First PersonApril 6, 2016

Reflections on covering 50(!) Masters: You might say the place has changed a bit

AUGUSTA, GA - APRIL 1950s:  The media work from the press quonset hut during the Masters Tournament at Augusta National Golf Club during the 1950s and 1960s in Augusta, Georgia. (Photo by Augusta National/Getty Images)
Augusta National/Getty Images
AUGUSTA, GA - APRIL 1950s: The media work from the press quonset hut during the Masters Tournament at Augusta National Golf Club during the 1950s and 1960s in Augusta, Georgia. (Photo by Augusta National/Getty Images)

AUGUSTA, Ga. – The footpath into the working press Quonset hut was loose gravel spread on dirt running a little downhill. After a woman named Martha Gay handed me a press credential for my first Masters, she asked if I needed anything.

“Just one question,” I said. “Where does Red Smith sit?”

“That’s him there,” she said. She pointed to a white-haired man two chairs from the right end of the third row from the back of the biggest working press room I had ever seen, maybe 125 chairs set at wooden tables. The old man used both hands, trembling, to feed a piece of paper into the roller of his typewriter.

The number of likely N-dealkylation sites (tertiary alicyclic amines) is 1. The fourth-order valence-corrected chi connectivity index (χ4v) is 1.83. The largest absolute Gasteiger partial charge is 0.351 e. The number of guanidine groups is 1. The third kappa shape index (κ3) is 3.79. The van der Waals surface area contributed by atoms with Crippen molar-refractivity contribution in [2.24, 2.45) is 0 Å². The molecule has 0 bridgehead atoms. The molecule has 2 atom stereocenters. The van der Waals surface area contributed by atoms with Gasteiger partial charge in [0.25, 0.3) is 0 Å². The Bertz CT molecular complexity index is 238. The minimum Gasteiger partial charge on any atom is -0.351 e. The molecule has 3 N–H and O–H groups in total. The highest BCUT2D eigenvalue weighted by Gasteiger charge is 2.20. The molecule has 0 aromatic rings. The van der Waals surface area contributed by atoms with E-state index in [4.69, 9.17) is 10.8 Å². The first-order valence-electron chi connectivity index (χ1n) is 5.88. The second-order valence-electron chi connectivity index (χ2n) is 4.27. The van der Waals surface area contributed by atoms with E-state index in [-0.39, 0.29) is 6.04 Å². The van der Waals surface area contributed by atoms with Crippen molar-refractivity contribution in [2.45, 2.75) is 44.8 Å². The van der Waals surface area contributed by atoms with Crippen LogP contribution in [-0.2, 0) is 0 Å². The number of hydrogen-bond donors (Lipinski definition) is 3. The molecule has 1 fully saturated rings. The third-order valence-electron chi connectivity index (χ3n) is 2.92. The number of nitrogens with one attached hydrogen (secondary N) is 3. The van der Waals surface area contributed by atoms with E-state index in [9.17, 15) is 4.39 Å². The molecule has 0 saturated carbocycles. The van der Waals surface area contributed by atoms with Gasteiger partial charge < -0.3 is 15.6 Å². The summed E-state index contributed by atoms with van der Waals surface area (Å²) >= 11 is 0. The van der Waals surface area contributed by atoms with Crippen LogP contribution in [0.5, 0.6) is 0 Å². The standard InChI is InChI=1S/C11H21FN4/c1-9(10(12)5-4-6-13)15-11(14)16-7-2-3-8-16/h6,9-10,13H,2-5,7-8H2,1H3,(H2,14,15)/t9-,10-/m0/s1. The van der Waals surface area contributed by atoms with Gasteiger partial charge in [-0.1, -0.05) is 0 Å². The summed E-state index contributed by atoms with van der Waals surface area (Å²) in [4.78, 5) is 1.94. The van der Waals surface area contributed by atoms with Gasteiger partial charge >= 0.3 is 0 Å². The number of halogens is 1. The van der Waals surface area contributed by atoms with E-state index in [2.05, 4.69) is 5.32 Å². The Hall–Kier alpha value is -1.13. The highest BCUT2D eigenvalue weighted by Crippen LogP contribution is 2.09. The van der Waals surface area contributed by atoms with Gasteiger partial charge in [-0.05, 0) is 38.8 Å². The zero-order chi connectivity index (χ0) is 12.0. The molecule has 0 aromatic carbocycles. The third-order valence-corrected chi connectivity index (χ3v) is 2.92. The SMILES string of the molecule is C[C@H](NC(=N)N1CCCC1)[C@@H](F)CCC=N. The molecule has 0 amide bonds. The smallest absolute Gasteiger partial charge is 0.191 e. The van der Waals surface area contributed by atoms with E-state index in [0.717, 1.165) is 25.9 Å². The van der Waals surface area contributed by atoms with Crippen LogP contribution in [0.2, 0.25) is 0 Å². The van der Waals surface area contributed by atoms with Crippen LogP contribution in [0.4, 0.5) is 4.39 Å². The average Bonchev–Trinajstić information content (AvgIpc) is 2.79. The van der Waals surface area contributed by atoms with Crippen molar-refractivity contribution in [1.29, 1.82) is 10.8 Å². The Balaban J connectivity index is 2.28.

Quonset hut? Typewriter? A dirty, dusty footpath at Augusta National Golf Club? Red Smith?

It was 50 Aprils ago.

Once, if you lived too close by, you could not see the Masters; now, if you have the slightest interest, it is impossible to not see it on your TV, on your PC, on your choice of mobile devices, and, coming soon, I’m sure, on the back of your eyelids.

In 1967 Lyndon Johnson was president. Green Bay won the first Super Bowl, though we didn’t yet call it the Super Bowl. Muhammad Ali refused induction into the U.S. Army, Elvis married Priscilla, and Ronald Reagan became governor of California. At the Augusta National practice range, I watched Ben Hogan hit 5-irons to a caddie who caught the balls in a shag bag on the first bounce.

In golf, the Masters was a big deal from its start in 1934. In America, not so much. Through the tournament’s early years, co-founder Clifford Roberts gave tickets to Augusta schoolteachers who put them on their desks with signs reading, “Masters Tickets: Please Help Support Our Town. “ A $5 bill at the main gate on Washington Road bought you a day’s ticket. Soldiers at nearby Camp Gordon (now Fort Gordon) got in free if they came in uniform, a gallery-padding tactic that in the late 1950s had the unintended but happy consequence of creating the khaki-clad “Arnie’s Army.” For a while, Roberts imposed a 250-mile television blackout to encourage people to drive into town rather than sit on the couch. The week I returned from my first Masters, Roberts asked for clips of my stuff, not because he had any reason to admire the work but because he wanted to be assured that I had, after asking for a credential, actually worked.